“On Sunday, there was a special team that worked the children’s parades. The pre-teens did dramas that were a hit with the crowds bringing many observers to tears.”
-Pastor John Elliot on ministry efforts this week in New Orleans
“Where sin abounded, grace abounded much more…” Romans 5:20
While many residents are still trying to get their lives back to some normalcy after Hurricane Katrina, the first post-Katrina celebration of Mardi Gras was under way as the city tried to cheer itself up. Much like New York continued after 9/11 with their New Year’s Eve celebration in Times Square, Mardi Gras took place in New Orleans, ending with Fat Tuesday last week.
Mardi Gras has routinely drawn more than 1 million people, and has brought about $1 billion into the local economy. For the first time in 150 years, this year’s Mardi Gras was scaled back from its usual 12 or so days to eight. Many of the parade routes were changed as well to channel processions away from lingering Katrina eyesores. The crowds were much thinner this year, with more than half the population still scattered across the country and just a fraction of the city’s hotel rooms available for tourists.
Foursquare ministry teams were in the heart of New Orleans touching lives with the gospel and bringing the love of Jesus to anyone who was willing to listen. Local residents said this year’s pre-Lenten celebration had brought people together in a special way after the shared tragedy of Katrina. Nevertheless, the festivities continued with the typical debauchery. Ironically, as our ministry teams began to talk with people, a storm began to blow into the city.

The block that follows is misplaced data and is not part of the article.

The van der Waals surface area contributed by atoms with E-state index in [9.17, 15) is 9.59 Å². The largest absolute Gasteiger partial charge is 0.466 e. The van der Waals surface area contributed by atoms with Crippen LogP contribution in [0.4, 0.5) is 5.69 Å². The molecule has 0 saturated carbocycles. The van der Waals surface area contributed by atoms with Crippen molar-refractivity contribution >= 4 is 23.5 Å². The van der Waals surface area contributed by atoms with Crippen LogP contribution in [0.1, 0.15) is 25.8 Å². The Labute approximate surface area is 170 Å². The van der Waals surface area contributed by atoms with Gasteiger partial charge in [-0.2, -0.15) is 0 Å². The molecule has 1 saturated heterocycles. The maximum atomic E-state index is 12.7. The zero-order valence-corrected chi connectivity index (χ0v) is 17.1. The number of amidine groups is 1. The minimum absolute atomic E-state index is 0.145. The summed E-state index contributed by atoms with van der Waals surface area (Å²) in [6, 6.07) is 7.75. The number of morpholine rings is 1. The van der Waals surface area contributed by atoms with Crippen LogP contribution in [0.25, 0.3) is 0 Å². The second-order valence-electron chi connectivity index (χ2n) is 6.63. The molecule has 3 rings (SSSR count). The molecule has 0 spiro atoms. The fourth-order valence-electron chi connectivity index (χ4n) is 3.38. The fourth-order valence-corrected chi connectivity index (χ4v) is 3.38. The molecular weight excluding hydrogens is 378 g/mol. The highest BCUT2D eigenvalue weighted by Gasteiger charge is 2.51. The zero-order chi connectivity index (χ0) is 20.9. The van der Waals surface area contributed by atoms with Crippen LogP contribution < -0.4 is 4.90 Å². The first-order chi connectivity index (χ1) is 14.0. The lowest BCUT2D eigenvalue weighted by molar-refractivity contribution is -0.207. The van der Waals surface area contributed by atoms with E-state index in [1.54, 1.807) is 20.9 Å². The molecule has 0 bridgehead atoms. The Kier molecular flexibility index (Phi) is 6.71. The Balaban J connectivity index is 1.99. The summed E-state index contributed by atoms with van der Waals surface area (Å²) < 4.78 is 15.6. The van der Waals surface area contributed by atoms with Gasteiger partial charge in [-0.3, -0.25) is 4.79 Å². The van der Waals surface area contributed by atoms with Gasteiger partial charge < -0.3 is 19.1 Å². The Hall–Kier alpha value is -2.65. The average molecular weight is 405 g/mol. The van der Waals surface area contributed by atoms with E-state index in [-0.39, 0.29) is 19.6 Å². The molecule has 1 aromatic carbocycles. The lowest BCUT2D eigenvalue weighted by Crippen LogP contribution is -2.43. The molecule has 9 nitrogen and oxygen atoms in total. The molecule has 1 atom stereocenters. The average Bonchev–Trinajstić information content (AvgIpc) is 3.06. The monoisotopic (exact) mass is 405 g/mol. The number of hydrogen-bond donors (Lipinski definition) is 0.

Base camp Coordinator John Elliot, from Gulf Coast Foursquare Church, reports, “We had over 200 street workers serving in the rain for the first hours of the outreach as a northern weather system was blowing in. The volunteers felt that if the partiers where out there, then they should be too. The rain broke in the early evening and we were able to work under clear skies until midnight.”
Pastor John continues, “I was so proud of our youth who worked as hard as the adults serving the people in need of Jesus Christ. We passed out about 15,000 tracts, performed dramas, encouraged members of our team to preach, and led praise and worship amidst the revelers on the street. On Sunday, there was a special team that worked the children’s parades. The pre-teens did dramas that were a hit with the crowds bringing many observers to tears.”
There are still many unknowns as New Orleans tries to rise from the destruction of Hurricane Katrina. Before the storm hit, the U.S. Census Bureau recorded the population of the metropolitan area of New Orleans at about 1,340,735 and the city limits at about 484,674. However, the current total for the entire metropolitan area is now standing at 929,554 and only 150,000 residing in the city. An estimated 128,000 owner-occupied homes had major damage by the storms and 210,000 more received minor damage. $2 billion has been dispensed to hurricane-hit residents, but officials say the long-term needs in rebuilding the region and aiding residents will cost hundreds of billions of dollars.
The Foursquare Disaster Relief Task Force continues to serve in the efforts of relief, recovery, and rebuilding in Louisiana and Mississippi. Hundreds of volunteers from dozens of Foursquare churches are partnering with us and our base camps to support the release of the gulf region to the hope of God’s plan for the future. We encourage you to join in the effort.